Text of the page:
A Title, By Any Other Name . . .

Associate General Counsel, Assistant General Counsel, Deputy General Counsel, Director Of Legal Services, Corporate Counsel, Senior Corporate Counsel, Senior Attorney, Lawyer In Charge Of Everything. Is it worth it in a tight market for candidates to negotiate for what they perceive to be better and beefier titles? Are they wasting their breath? Do titles really matter?

Titles do matter in several ways. At the psychological level they inevitably convey a certain degree of professional status. But candidates should be careful about getting hung up on this. Once you get below the General Counsel level (at least in the eyes of the outside world) the degrees of difference between the various titles narrow down to next to nothing. In some large companies with embedded hierarchies there are differences in compensation packages and managerial responsibility that are strictly related to an employee's title. There is, however, no consistency among the companies about which attorney job titles are further up the chain than others. In some companies Associate General Counsels are higher up the chain than Assistant General Counsels. In other companies, it's exactly the opposite.

Apart from projecting a certain status to the outside world, job titles at some companies can be significant sources of internal status. In these types of companies, a person's job title can result in increased deference, power, and access to information. However, most technology companies (mature and start-up) de-emphasize the importance of job titles by flattening their organizational structures and encouraging more egalitarian interactions among employees--from top to bottom. . When a candidate is considering an in-house opportunity, it is important to get a good read on the company's culture. If you feel that the level of contribution you can make will be affected by the difference between being called an Associate General Counsel or a Senior Attorney that may tell you that the company enforces bright lines of authority and responsibility. That could be a good thing by providing you with a clear upward career path within the company. It could also be stifling if you seek a job where you can increase the level of your responsibility through initiative and the expansion of your own skill set, rather than waiting for a spot to open up "above" you in the chain of command.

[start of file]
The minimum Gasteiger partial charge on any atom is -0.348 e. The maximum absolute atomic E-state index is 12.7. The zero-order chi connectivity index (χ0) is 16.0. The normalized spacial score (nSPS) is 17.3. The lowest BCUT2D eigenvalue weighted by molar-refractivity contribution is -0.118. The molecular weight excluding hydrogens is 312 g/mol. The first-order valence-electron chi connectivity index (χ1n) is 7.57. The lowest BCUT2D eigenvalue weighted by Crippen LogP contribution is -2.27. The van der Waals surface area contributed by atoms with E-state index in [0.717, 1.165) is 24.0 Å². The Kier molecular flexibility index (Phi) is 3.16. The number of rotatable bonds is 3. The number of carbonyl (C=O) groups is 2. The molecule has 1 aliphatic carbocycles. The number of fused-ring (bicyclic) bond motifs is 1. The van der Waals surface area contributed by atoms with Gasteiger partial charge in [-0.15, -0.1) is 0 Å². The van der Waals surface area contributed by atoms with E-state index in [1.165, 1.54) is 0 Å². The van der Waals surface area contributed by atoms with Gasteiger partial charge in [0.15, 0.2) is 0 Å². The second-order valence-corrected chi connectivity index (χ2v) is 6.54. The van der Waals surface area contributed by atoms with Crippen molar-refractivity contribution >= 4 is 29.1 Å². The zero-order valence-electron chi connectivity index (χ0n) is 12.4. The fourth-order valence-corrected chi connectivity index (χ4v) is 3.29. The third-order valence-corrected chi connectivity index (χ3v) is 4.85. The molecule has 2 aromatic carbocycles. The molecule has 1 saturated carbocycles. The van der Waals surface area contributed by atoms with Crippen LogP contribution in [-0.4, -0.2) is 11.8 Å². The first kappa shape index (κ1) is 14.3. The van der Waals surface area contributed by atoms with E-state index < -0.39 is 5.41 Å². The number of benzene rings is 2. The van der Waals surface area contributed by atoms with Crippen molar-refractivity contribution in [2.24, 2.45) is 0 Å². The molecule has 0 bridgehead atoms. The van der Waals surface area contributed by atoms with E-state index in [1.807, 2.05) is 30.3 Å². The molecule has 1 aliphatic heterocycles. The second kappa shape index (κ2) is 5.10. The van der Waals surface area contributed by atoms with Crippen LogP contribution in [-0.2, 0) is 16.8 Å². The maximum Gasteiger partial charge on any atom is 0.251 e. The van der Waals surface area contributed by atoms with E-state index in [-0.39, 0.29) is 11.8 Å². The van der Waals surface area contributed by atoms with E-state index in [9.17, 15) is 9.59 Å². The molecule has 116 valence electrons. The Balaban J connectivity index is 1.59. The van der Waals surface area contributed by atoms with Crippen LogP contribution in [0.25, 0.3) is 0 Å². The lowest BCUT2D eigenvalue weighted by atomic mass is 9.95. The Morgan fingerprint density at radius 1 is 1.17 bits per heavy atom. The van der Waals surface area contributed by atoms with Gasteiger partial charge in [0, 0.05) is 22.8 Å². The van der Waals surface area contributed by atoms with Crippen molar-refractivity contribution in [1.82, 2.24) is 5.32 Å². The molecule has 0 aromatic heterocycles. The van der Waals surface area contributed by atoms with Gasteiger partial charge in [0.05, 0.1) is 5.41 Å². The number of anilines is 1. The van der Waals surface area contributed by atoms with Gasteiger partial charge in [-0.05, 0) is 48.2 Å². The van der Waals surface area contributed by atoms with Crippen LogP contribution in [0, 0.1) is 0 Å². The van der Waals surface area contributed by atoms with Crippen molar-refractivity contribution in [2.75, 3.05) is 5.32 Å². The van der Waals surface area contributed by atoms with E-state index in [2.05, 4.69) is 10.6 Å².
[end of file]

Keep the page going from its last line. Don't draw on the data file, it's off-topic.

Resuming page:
What about positioning yourself for your next job? Are you more marketable for a General Counsel position if your title is Associate GC? Deputy GC? Assistant GC? Senior Counsel? Corporate Counsel? Our experience has taught us that it doesn't matter. You are certainly more marketable if you already possess the General Counsel title, but after that, as it relates to the great, gray middle of the job title spectrum; that's exactly how the clients look at it: a great, gray middle. Their main concern will be the nature of your experience and how much of it you have. Subtle job title distinctions will be of no interest to them.

Our advice to candidates is not to sweat over job titles. Beyond the major distinctions of GC versus non-GC spots and VP versus Director positions; job titles should never be a deal breaker, and should only figure on the periphery in your job-hunting efforts. The most important thing about a title is that it accurately projects to the outside world some sense of what the lawyer actually does within the company.

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